Senate Health Care Bill Hangs In The Balance As 4 Lawmakers Waver

Friday afternoon Nevada Republican Dean Heller became the fifth U.S. Senator to announce he could not support the newly-released draft health care bill.

"At first glance, I have serious concerns about the bill's impact on the Nevadans who depend on Medicaid", Heller, arguably the most vulnerable Republican up for re-election in 2018, said in a statement.

The Senate's health care bill is similar to the House version in that it would get rid of the ACA individual mandate to receive health care coverage, cut back on Medicaid spending, allow states to waive services, and defund Planned Parenthood.

"I can not support a piece of legislation that takes insurance away from tens of millions of Americans and hundreds of thousands of Nevadans", said Heller.

The legislation unveiled Thursday, which Republicans dubbed the Better Care Reconciliation Act, aims to preserve the Affordable Care Act's popular rule forbidding health insurance companies from rejecting people with pre-existing conditions.

Hospital stocks have been under pressure from the possibility of health-care reform because they have been more profitable under Obamacare, which the Congressional Budget Office said would result in 23 million more Americans with insurance over a decade than under the House GOP plan.

He said the changes he is seeking to the bill would go in the opposite direction of those sought by other current "no" votes - conservative hard-liners including Texas Sen. Republicans hold only a slim majority in the Senate, and can not afford more than two defections in order to pass their bill. Republicans hold 52 out of 100 Senate seats, so they can afford only two defections; in that case, Vice-President Mike Pence would be brought in to break a 50-50 tie. "Well, they're also four good guys, four friends of mine, and I think that they'll probably get there", he said.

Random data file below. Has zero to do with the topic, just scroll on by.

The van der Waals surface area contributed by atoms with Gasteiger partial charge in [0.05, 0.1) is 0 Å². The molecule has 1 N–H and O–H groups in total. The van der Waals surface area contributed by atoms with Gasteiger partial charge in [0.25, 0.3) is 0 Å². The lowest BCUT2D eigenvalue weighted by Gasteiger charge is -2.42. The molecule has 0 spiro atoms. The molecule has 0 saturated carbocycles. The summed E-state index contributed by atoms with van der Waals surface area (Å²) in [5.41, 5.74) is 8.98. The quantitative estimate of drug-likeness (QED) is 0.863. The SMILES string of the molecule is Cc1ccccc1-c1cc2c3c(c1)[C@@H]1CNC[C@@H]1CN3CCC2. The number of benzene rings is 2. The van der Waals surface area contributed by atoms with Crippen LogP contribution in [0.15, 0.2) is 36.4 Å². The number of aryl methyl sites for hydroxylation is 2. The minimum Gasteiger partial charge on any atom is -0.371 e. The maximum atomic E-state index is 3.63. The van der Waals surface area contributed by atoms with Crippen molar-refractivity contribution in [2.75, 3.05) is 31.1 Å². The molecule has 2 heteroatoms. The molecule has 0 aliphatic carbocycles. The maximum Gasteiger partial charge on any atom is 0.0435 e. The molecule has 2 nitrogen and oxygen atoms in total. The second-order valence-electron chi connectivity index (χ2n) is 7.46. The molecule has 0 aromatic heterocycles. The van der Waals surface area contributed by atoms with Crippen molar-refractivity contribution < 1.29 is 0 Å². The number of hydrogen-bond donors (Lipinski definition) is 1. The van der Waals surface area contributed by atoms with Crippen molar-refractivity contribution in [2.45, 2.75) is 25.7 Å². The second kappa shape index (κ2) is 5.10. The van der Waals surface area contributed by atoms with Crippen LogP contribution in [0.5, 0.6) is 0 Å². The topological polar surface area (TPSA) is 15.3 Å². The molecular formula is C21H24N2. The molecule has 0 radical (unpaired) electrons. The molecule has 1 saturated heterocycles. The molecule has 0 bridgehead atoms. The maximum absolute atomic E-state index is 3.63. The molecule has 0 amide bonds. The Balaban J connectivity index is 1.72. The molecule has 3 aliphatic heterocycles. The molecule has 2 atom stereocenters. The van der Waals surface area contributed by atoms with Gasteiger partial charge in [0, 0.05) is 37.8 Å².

Although some cuts are less extreme than those in the bill the House passed in May, others are not, so negotiations will be required to reconcile the differences, if the Senate can pass its bill with a vote expected next week.

The Blue Cross Blue Shield Association, which represents health insurers covering more than 100 million people in the US, said it will continue to push for a replacement for Obamacare's coverage requirement as well.

Predictably, Democrats were firm in their opposition to the GOP bill. Sen.

In an interview with Fox News Channel, Trump was asked about the four conservatives opposing the bill.

The Republican version "hands enormous tax cuts to the rich and to the drug and insurance industries, paid for by cutting health care for everybody else", he added.

"It's going to be very hard to get me to a yes", he said. "Millions of families will lose coverage entirely". Senate Republicans already planned to keep the Cadillac tax on high-cost insurance plans, but they shouldn't delay it for nearly another decade.

A comparative moderate, Heller supports the expansion of Medicare that was included in the Affordable Care Act.

  • Joanne Flowers